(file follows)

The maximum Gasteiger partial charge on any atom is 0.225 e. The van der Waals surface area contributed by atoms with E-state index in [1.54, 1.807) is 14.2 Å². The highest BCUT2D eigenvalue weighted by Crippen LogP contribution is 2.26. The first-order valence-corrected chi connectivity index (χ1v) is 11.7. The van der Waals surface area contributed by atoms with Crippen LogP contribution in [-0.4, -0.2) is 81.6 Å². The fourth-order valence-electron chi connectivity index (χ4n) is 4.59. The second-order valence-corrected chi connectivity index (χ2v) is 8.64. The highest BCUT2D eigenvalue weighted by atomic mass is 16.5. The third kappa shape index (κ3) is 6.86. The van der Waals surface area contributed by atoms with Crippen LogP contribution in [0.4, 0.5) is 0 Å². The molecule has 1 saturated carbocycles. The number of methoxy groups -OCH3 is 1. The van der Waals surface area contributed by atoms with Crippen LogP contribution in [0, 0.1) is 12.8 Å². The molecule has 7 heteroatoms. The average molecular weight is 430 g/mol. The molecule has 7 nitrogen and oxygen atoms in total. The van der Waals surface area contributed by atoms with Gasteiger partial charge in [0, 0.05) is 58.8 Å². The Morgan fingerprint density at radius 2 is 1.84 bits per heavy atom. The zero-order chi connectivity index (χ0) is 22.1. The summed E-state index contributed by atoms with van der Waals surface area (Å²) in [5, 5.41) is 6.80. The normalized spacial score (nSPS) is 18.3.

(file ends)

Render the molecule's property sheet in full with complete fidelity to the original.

The maximum Gasteiger partial charge on any atom is 0.225 e. The van der Waals surface area contributed by atoms with E-state index in [1.54, 1.807) is 14.2 Å². The highest BCUT2D eigenvalue weighted by Crippen LogP contribution is 2.26. The first-order valence-corrected chi connectivity index (χ1v) is 11.7. The van der Waals surface area contributed by atoms with Crippen LogP contribution in [-0.4, -0.2) is 81.6 Å². The fourth-order valence-electron chi connectivity index (χ4n) is 4.59. The second-order valence-corrected chi connectivity index (χ2v) is 8.64. The highest BCUT2D eigenvalue weighted by atomic mass is 16.5. The third kappa shape index (κ3) is 6.86. The van der Waals surface area contributed by atoms with Crippen LogP contribution in [0.4, 0.5) is 0 Å². The molecule has 1 saturated carbocycles. The number of methoxy groups -OCH3 is 1. The van der Waals surface area contributed by atoms with Crippen LogP contribution in [0, 0.1) is 12.8 Å². The molecule has 7 heteroatoms. The average molecular weight is 430 g/mol. The molecule has 7 nitrogen and oxygen atoms in total. The van der Waals surface area contributed by atoms with Gasteiger partial charge in [0, 0.05) is 58.8 Å². The Morgan fingerprint density at radius 2 is 1.84 bits per heavy atom. The zero-order chi connectivity index (χ0) is 22.1. The summed E-state index contributed by atoms with van der Waals surface area (Å²) in [5, 5.41) is 6.80. The normalized spacial score (nSPS) is 18.3.